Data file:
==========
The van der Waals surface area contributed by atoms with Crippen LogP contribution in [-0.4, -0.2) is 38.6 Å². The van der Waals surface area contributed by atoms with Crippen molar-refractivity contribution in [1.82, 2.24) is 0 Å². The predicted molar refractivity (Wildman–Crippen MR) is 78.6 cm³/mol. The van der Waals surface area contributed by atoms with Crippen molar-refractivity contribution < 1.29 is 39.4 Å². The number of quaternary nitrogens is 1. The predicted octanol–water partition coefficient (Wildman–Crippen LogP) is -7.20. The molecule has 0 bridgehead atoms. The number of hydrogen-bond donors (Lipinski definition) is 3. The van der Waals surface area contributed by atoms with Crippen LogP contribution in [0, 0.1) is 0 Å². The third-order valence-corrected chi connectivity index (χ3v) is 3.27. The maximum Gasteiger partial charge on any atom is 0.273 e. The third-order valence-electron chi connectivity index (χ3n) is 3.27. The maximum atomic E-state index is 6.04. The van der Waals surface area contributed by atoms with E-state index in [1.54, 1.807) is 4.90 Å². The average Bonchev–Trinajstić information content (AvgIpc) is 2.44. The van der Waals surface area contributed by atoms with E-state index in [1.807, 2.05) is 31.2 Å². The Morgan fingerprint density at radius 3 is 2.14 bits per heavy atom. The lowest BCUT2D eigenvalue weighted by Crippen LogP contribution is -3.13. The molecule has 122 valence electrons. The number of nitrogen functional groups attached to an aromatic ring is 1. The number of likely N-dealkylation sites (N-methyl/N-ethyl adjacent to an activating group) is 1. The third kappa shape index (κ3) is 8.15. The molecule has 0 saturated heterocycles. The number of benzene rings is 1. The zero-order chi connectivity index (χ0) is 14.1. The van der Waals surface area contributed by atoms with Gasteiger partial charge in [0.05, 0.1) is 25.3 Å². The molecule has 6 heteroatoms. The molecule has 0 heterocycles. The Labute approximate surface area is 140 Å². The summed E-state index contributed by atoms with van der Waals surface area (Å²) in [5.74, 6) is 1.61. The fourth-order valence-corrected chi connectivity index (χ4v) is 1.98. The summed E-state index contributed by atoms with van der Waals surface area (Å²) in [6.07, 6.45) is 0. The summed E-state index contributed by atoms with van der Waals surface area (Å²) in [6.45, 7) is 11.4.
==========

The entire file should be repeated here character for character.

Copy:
The van der Waals surface area contributed by atoms with Crippen LogP contribution in [-0.4, -0.2) is 38.6 Å². The van der Waals surface area contributed by atoms with Crippen molar-refractivity contribution in [1.82, 2.24) is 0 Å². The predicted molar refractivity (Wildman–Crippen MR) is 78.6 cm³/mol. The van der Waals surface area contributed by atoms with Crippen molar-refractivity contribution < 1.29 is 39.4 Å². The number of quaternary nitrogens is 1. The predicted octanol–water partition coefficient (Wildman–Crippen LogP) is -7.20. The molecule has 0 bridgehead atoms. The number of hydrogen-bond donors (Lipinski definition) is 3. The van der Waals surface area contributed by atoms with Crippen LogP contribution in [0, 0.1) is 0 Å². The third-order valence-corrected chi connectivity index (χ3v) is 3.27. The maximum Gasteiger partial charge on any atom is 0.273 e. The third-order valence-electron chi connectivity index (χ3n) is 3.27. The maximum atomic E-state index is 6.04. The van der Waals surface area contributed by atoms with E-state index in [1.54, 1.807) is 4.90 Å². The average Bonchev–Trinajstić information content (AvgIpc) is 2.44. The van der Waals surface area contributed by atoms with E-state index in [1.807, 2.05) is 31.2 Å². The Morgan fingerprint density at radius 3 is 2.14 bits per heavy atom. The lowest BCUT2D eigenvalue weighted by Crippen LogP contribution is -3.13. The molecule has 122 valence electrons. The number of nitrogen functional groups attached to an aromatic ring is 1. The number of likely N-dealkylation sites (N-methyl/N-ethyl adjacent to an activating group) is 1. The third kappa shape index (κ3) is 8.15. The molecule has 0 saturated heterocycles. The number of benzene rings is 1. The zero-order chi connectivity index (χ0) is 14.1. The van der Waals surface area contributed by atoms with Gasteiger partial charge in [0.05, 0.1) is 25.3 Å². The molecule has 6 heteroatoms. The molecule has 0 heterocycles. The Labute approximate surface area is 140 Å². The summed E-state index contributed by atoms with van der Waals surface area (Å²) in [5.74, 6) is 1.61. The fourth-order valence-corrected chi connectivity index (χ4v) is 1.98. The summed E-state index contributed by atoms with van der Waals surface area (Å²) in [6.07, 6.45) is 0. The summed E-state index contributed by atoms with van der Waals surface area (Å²) in [6.45, 7) is 11.4.